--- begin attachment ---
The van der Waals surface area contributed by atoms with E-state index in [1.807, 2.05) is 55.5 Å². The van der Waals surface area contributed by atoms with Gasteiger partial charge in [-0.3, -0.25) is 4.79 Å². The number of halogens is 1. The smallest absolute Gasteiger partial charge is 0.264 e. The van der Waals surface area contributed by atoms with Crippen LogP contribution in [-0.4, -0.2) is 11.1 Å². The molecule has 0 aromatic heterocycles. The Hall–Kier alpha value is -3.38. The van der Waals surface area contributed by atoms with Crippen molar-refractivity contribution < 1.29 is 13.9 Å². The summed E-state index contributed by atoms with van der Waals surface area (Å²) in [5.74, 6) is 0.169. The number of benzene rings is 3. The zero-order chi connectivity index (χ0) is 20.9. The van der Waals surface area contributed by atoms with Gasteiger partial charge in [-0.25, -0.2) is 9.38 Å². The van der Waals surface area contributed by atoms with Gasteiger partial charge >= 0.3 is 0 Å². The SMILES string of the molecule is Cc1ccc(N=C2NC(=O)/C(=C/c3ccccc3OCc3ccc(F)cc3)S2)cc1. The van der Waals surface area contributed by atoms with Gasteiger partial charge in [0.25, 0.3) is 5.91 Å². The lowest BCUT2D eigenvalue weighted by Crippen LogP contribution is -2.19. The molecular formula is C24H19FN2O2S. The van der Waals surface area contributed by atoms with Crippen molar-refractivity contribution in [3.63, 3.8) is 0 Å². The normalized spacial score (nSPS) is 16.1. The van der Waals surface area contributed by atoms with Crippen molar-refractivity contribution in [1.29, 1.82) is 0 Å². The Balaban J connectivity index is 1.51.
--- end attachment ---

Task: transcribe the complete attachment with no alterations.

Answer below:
The van der Waals surface area contributed by atoms with E-state index in [1.807, 2.05) is 55.5 Å². The van der Waals surface area contributed by atoms with Gasteiger partial charge in [-0.3, -0.25) is 4.79 Å². The number of halogens is 1. The smallest absolute Gasteiger partial charge is 0.264 e. The van der Waals surface area contributed by atoms with Crippen LogP contribution in [-0.4, -0.2) is 11.1 Å². The molecule has 0 aromatic heterocycles. The Hall–Kier alpha value is -3.38. The van der Waals surface area contributed by atoms with Crippen molar-refractivity contribution < 1.29 is 13.9 Å². The summed E-state index contributed by atoms with van der Waals surface area (Å²) in [5.74, 6) is 0.169. The number of benzene rings is 3. The zero-order chi connectivity index (χ0) is 20.9. The van der Waals surface area contributed by atoms with Gasteiger partial charge in [-0.25, -0.2) is 9.38 Å². The van der Waals surface area contributed by atoms with Gasteiger partial charge >= 0.3 is 0 Å². The SMILES string of the molecule is Cc1ccc(N=C2NC(=O)/C(=C/c3ccccc3OCc3ccc(F)cc3)S2)cc1. The van der Waals surface area contributed by atoms with Gasteiger partial charge in [0.25, 0.3) is 5.91 Å². The lowest BCUT2D eigenvalue weighted by Crippen LogP contribution is -2.19. The molecular formula is C24H19FN2O2S. The van der Waals surface area contributed by atoms with Crippen molar-refractivity contribution in [3.63, 3.8) is 0 Å². The normalized spacial score (nSPS) is 16.1. The van der Waals surface area contributed by atoms with Crippen molar-refractivity contribution in [1.29, 1.82) is 0 Å². The Balaban J connectivity index is 1.51.